Strategy without tactics is the slowest route to victory. Tactics without strategy is the noise before defeat. – Sun Tzu

In other words, if you have great plans but lack the ability to win the small engagements, your mission will take a long time. If you have the ability to win the small engagements, but have no plan for how to win the war, you’re going to win all the battles and still lose the war.

What is so depressing about Afghanistan is that it’s been clear for over a decade that the US is going to lose. Apparently it’s just too embarrassing for the generals to walk out of, so they keep telling successive presidents “we need more headcount.” The Soviet peak forces were 115,000 – they rotated a total of 610,000 troops through there. By the end of the war, the Soviets were exactly where the US is now: hunkered down in safe bases, occasionally making search-and-destroy forays, but otherwise minimizing casualties by relying on artillery and air strikes, with special forces skulking about doing the targeting. That is exactly what the US is doing, with the added factor that the Taliban have hit on the strategy of getting their troops to join the Afghan military, and occasionally shoot a few Americans in the back if they get the chance. The result of that strategy has been to separate the US and Afghan forces – which is kind of a problem when one of the reasons you are ostensibly there is to train their military. Of course it doesn’t help when the US occasionally blows away units of Afghans in “friendly fire” incidents because they all look the same to us, or something.

The consistent pattern of American wars since Korea has been a military that bamboozles civilian leadership with promises of success that lies just around the corner. Because civilian leadership doesn’t understand, or care – or is ignorant of strategy or history – they listen and send more troops.

Trump, of course, is sending more troops. 5,000. The metric is wrong: 5,000 heads won’t do anything. If there were a winning strategy that 5,000 heads could meaningfully be applied to, then it might make sense. But, since the US hasn’t got a plausible strategy for winning, those 5,000 heads are going to be doing exactly what the 65,000 or so heads that were losing before were doing: wandering around occasionally shooting people, and then going back to base. Which is more or less what the 500,000 heads in Vietnam did. In 1968 there were 510,000 US military in Vietnam – a country with about the same population and area as Afghanistan. The terrain is very different, but only in style; in substance they are equally rotten places to fight and hold and both countries have porous borders that allow insurgents to regroup and resupply. The US never had a chance of winning in Vietnam and we don’t have a chance of winning in Afghanistan. Yet we’re ruled by fools who listen to the military and continue to trickle troops back and forth, as if 5,000 more soldiers will make a difference to anyone except them and anyone they kill.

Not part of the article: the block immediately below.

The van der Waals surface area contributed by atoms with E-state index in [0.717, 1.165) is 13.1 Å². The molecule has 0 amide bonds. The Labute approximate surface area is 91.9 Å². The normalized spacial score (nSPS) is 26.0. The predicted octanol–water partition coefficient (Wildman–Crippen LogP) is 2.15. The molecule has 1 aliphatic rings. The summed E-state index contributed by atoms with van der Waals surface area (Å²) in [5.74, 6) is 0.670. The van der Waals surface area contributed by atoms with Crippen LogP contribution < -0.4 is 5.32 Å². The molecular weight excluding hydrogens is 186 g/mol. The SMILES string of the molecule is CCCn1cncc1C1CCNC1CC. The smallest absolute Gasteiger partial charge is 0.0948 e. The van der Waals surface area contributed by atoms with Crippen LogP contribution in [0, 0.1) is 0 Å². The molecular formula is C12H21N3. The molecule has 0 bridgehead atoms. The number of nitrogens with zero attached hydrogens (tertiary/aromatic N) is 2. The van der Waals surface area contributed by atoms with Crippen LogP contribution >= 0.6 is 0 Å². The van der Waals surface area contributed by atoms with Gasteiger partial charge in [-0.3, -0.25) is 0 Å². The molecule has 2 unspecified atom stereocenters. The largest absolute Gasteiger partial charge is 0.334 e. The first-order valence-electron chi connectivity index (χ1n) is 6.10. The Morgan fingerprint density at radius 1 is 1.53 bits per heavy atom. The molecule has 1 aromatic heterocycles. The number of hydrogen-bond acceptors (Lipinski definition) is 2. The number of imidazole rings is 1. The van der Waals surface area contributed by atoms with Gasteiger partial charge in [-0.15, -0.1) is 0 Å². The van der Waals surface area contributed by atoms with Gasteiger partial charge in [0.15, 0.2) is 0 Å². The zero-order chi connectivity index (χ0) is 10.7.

My suggestion is this: since Trump is immune to embarrassment, he should withdraw US troops from Afghanistan, Iraq, and Syria, and declare victory. Have a ticker-tape parade.

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If you wish to really understand the Afghan wars, read Grau’s The Bear Went Over The Mountain – an analysis of what happened to the Soviet forces during the 80s. You’ll see what I mean: they came in the same old way, and left in the same old way. The last American out of Afghanistan won’t wave his hat as the armored column drives over the bridge into Soviet territory: they’ll spit in the dust and board a C-130. Plus ça change.

This sounds like a pretty good book: It’s on my “to read” queue and maybe I’ll do a review of it when I get to it. [afgantsy]

The Petraeus model from Iraq: Petraeus cooked up the technique of buying off militias. The US was having problems with militias and Petraeus thought of “maybe we can pay them to stay home.”  That worked, except they stayed home and spent the money arming up. Then, when the US drew down its forces (allowing Petraeus to declare victory) they came back out again. It was a transparent and disgusting scam.  Meanwhile McChrystal turned Joint Special Operations Command into a search and destroy program similar to the CIA’s Phoenix program during the Vietnam war. It was effective because they killed lots of people, and body count was the metric for success. McChrystal was not exactly the guy to put in charge of a “hearts and minds” counter-insurgency; that’d be like putting Lavrenti Beria in charge of a neighborhood outreach group: people would be polite, no doubt, but only because they were petrified with terror. We must not ignore the fact that US special operations in Afghanistan and Iraq are, basically, terroristic.

Comments

  1. Dunc says

    I’m still waiting for someone to tell me what winning in Afghanistan would even look like…

    Here’s an aphorism for you: “Foreign policy is mostly about domestic politics.” I believe its one of my own, although I’m sure I’m not the first person to make this sort of observation… Applied to Afghanistan, it implies that the war has no victory conditions, because it has no real objective in military or foreign policy terms. Its purpose is to allow US presidents to look tough, and to provide career-building opportunities for ambitious military officers. Well, at least it keeps them out of politics…

  2. kestrel says

    I made the mistake of reading your blog post “Qatar ‘Row’ a “Family Issue” ” to the Partner, and then sat through an hour-long lecture about how generals always fight the last war despite changes in technology, how bad unrestricted submarine warfare is and the consequences thereof, and how some great-grandfather or something of Bush was selling weapons to the Germans in WWI. Among many other things. I’ll just let him read this one himself.